Paid overtime and maximum working week among SAW’s demands
Campaigners in the architecture profession have created a new union force that is open to everyone working in the industry – from cleaners to senior architects – and which aims to deliver fair pay and regulated working hours.
The Section of Architectural Workers (SAW) said it was setting out an agenda for change across the profession and wanted to see the enforcement of a maximum working week and for overtime to be “optional, pre-agreed and paid”. It is also planning to campaign to improve the social and environmental impact of architecture.
Supporters of the drive include former RIBA presidential candidate Elsie Owusu, Kate Mackintosh, Cullinan Studio partner Robin Nicholson, Collective Architecture director Chris Stewart, and Bartlett School of Architecture academics Thandi Loewenson, Jane Rendell and David Roberts.
SAW organisers said they had been working on the project for the past 18 months and had collectively decided to join the United Voices of the World (UVW) trade union, which is based in London and currently has around 3,000 members who are predominantly migrant and low-paid workers.
They said SAW membership was open to all those who work in the architectural sector, from cleaners to model makers, interior designers, architectural assistants, interns, administrative staff, BIM technicians and fully qualified architects. Membership costs between £7 and £10 per month, depending on earnings.
Organising group member Kate Nelson said the architecture sector was “in a time of crisis” that required a new ground-up approach from workers.
“Regular unpaid overtime, stagnating wages, discrimination, harassment, and overwork add to an already toxic culture of stress and competition,” she said.
“Some of our members have been working as much as 60 hours overtime per week, while others haven’t taken a weekend break for four months.
“Workers are disempowered to follow their ethical principles, be they around environmental sustainability or the social impact of development. UVW-SAW will be fighting for systemic change on all these fronts.”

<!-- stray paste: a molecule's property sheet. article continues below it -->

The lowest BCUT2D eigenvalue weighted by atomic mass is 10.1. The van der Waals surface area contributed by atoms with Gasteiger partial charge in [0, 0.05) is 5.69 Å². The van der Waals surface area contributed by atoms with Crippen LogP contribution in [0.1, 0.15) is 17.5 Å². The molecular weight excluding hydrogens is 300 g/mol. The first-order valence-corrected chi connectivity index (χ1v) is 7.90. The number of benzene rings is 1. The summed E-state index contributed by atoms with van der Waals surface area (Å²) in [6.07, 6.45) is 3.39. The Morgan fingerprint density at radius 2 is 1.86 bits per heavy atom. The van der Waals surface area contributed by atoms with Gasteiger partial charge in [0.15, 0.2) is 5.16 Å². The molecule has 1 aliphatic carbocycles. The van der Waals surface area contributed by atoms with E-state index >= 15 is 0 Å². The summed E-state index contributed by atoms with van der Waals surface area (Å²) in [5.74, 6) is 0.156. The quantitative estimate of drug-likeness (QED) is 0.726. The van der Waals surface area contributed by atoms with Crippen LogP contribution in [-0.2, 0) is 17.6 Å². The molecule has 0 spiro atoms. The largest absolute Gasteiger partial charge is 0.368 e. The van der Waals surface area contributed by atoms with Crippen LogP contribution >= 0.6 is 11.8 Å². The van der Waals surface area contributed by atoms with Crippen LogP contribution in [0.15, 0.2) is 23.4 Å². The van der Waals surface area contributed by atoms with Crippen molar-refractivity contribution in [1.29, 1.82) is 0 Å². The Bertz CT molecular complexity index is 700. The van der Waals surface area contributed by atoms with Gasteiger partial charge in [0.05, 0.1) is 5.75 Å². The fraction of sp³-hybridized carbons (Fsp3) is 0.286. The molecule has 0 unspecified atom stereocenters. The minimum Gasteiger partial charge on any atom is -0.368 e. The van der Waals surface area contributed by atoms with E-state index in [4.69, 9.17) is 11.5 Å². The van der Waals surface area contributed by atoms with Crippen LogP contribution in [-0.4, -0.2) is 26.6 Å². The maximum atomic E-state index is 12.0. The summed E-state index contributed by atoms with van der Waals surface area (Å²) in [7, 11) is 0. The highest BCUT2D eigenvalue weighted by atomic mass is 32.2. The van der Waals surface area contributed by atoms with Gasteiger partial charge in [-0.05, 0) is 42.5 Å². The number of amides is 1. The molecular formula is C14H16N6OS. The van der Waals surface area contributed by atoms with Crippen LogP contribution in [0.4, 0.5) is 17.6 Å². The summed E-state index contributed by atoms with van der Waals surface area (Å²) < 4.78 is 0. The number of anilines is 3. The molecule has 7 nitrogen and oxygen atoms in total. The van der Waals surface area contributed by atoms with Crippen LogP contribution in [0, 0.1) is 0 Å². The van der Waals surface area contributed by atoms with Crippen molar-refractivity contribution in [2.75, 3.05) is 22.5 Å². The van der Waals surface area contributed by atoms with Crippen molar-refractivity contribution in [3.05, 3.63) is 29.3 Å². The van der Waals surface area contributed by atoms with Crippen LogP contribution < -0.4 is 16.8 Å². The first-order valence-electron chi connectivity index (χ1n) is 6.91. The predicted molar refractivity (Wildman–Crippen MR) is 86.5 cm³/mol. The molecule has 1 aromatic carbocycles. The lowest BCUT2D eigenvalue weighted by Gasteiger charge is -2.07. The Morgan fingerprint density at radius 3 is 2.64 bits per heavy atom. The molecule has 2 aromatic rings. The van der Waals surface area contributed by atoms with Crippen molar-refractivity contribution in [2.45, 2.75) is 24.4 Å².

Nelson added that unpaid internships, workplace harassment and a lack of care for mental wellbeing were other areas SAW would campaign on.
The SAW is holding an open meeting in London on November 4 at Elizabeth House, next to Waterloo Station, from 6.30pm. It said the meeting was the first properly publicised event since the SAW effectively became a branch of United Voices of the World.
Organisers said the section currently had around 30 paid-up members, but that 200 people had attended an unpublicised meeting earlier this month.
In the 1960s and 70s many public-sector architects chose to join public-sector unions. While there is nothing stopping architects today from joining a union like the GMB – which is open to all – in practice few do.
Association of Consultant Architects president Andrew Catto said the idea of creating a union for architectural staff seemed to surface “every 20 years or so” but failed to take off each time.
“This may be because employed architects all see themselves as partners in the making, but may be that the long hours and low pay seem like a relief after the longer hours and no pay they got used to as students,” he said.
“Whatever it is, historically very few join unions. I suspect few practices employ enough cleaners, secretaries etc… for them to benefit from collecting together and in any case there are already unions like Unite covering these sectors. Practice heads, of course, already have a union – the ACA.”
RIBA executive director of professional services Adrian Dobson said part of the institute’s role was to support members and give a voice to architects and practices.
“Our codes set strict requirements in areas such as fairness and equality in the workplace, and RIBA chartered practice accreditation demonstrates a commitment to the highest professional, ethical and best practice standards in architecture, including good employment practice,” he said.
“Whether to join a union is of course an individual’s choice.”
Cullinans’ Nicholson said: “The new union is a good idea in large multi-national organisations but I think smaller practices should become coops/employee-ownership companies - as more are now becoming. Political engagement is finally growing around the climate emergency which is excellent and not before time.”